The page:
Ballarat residents are encouraged to celebrate National Bird Week by taking part in the Aussie Backyard Bird Count.
Birdlife Ballarat branch secretary Roy Chester said citizen science like the bird count helped fill a knowledge gap, particularly on urban bird species.
He said the data helped ecologists track large-scale biodiversity trends, but the count also gave people the chance to connect with their natural environment and gain a greater appreciation of nature.
"It is a simple way of getting everybody involved and everyone more interested in what they see out of their kitchen windows," Mr Chester said.
"The longer term impact is the more people who are interested in seeing birds, the more pressure there is on providing or maintaining the places where the birds are found, whether it is a waterway, a forest or a coast.
"People become aware of the problems the birds are facing, these very attractive animals are struggling to survive, and then there is a great pressure group to maintain the environment for them."
More than 108,000 people participated in the Aussie Backyard Bird Count last year with the Rainbow Lorikeet, Australian Magpie and Noisy Miner the top three sighted birds in Victoria.
It is a simple way of getting everybody involved and everyone more interested in what they see out of their kitchen windows.Roy Chester, Birdlife Ballarat
Participants can use the Aussie Backyard Bird Count app to spend 20 minutes recording birds they see at any location, with help from the app or website to identify unknown birds.
Mr Chester said anybody could get involved.
"With most backyards you don't even need binoculars. If you sit quietly and look in the bushes and trees around you, you will be close enough to see birds," he said.
"That is possibly the revelation, becoming aware and realising there are birds and they are of significance.
"From that, Birdlife Australia can find out the distribution of birds, how common various species are and what differences in populations we are getting now."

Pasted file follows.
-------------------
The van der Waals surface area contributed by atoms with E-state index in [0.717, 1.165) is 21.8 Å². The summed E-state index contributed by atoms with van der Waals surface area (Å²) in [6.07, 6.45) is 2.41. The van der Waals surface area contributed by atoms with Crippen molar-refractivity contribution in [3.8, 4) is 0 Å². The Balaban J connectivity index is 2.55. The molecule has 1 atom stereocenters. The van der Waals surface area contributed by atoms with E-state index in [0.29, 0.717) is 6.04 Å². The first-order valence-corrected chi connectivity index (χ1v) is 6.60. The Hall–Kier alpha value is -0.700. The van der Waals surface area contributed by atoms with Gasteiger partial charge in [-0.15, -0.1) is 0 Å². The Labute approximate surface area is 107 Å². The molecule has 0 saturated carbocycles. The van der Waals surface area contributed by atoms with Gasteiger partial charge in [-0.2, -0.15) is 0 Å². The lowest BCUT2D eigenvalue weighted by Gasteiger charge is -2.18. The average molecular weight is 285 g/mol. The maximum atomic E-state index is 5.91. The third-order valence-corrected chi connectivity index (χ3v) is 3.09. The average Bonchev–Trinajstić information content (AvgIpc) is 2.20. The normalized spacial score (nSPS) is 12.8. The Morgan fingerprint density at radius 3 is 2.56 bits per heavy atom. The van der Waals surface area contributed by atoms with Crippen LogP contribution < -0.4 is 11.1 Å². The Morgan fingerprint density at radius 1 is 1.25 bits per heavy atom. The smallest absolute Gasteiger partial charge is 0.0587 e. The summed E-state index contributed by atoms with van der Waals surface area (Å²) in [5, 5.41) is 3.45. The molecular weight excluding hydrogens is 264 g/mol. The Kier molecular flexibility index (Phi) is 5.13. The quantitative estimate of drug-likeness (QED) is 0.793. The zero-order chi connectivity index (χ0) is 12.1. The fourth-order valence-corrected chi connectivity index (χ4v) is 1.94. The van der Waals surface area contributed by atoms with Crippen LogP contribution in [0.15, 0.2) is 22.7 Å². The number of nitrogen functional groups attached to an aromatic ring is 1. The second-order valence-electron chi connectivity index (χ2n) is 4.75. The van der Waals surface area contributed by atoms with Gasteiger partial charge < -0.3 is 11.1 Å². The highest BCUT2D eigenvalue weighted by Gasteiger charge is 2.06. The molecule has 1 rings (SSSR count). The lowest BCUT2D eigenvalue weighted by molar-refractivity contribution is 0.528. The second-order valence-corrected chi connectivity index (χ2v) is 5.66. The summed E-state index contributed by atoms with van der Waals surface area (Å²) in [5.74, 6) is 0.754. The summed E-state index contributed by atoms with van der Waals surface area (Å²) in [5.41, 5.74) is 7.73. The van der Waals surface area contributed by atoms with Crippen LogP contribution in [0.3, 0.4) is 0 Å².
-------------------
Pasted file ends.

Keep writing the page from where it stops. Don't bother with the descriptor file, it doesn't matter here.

Ballarat nature writer Roger Thomas said it was valuable to keep track of bird numbers and make comparisons to previous years.
Friends of Canadian Corridor is encouraging members to join in the count, with a particular focus on monitoring numbers and species at 13 sites across Woowookarung Regional Park.
Friends of Canadian Corridor member and avid bird photographer Rob Loveband said he compiled the list of locations from places where he regularly saw birds.
He said providing different locations to the public for birdwatching was an invitation to explore more of Woowokarung Regional Park.
"Birds are a bit of an indicator of the health of the bush," he said.
"There is a really good diversity of birds in Woowookarung which changes over the year and birdwatching is a rewarding hobby to pursue.
"My favourites are the Yellow-tailed Black Cockatoo and the Square-tailed Kite."
Friends of Canadian Corridor and Birdlife Ballarat branch member Joel Ellis said he found birdwatching a relaxing and meditative past-time.
"It is really good to slow down and take in the surroundings to connect with nature, what I see and hear," he said.
Mr Ellis has also been running a citizen science program to capture sightings of the endangered Powerful Owl.
The Aussie Backyard Bird Count runs during National Bird Week, from October 18 to 24.
Bird Week was started in the 1990s to encourage action and involvement in bird conservation efforts.
Actions residents can take to help our feathered friends include creating a bird-friendly garden, keeping cats indoors, keeping dogs on a leash to minimise bird disturbance and participating in conservation projects.
People are invited to join guided birdwatching walks by Birdlife Ballarat at Lake Wendouree, starting at the cannons near Pipers by the Lake on Sunday at 9am.
Visit aussiebirdcount.org.au/ to participate in the Aussie Backyard Bird Count.
Visit focc.asn.au/birds/ for information on the birds of Woowookarung and details on the 13 identified birdwatching sites.
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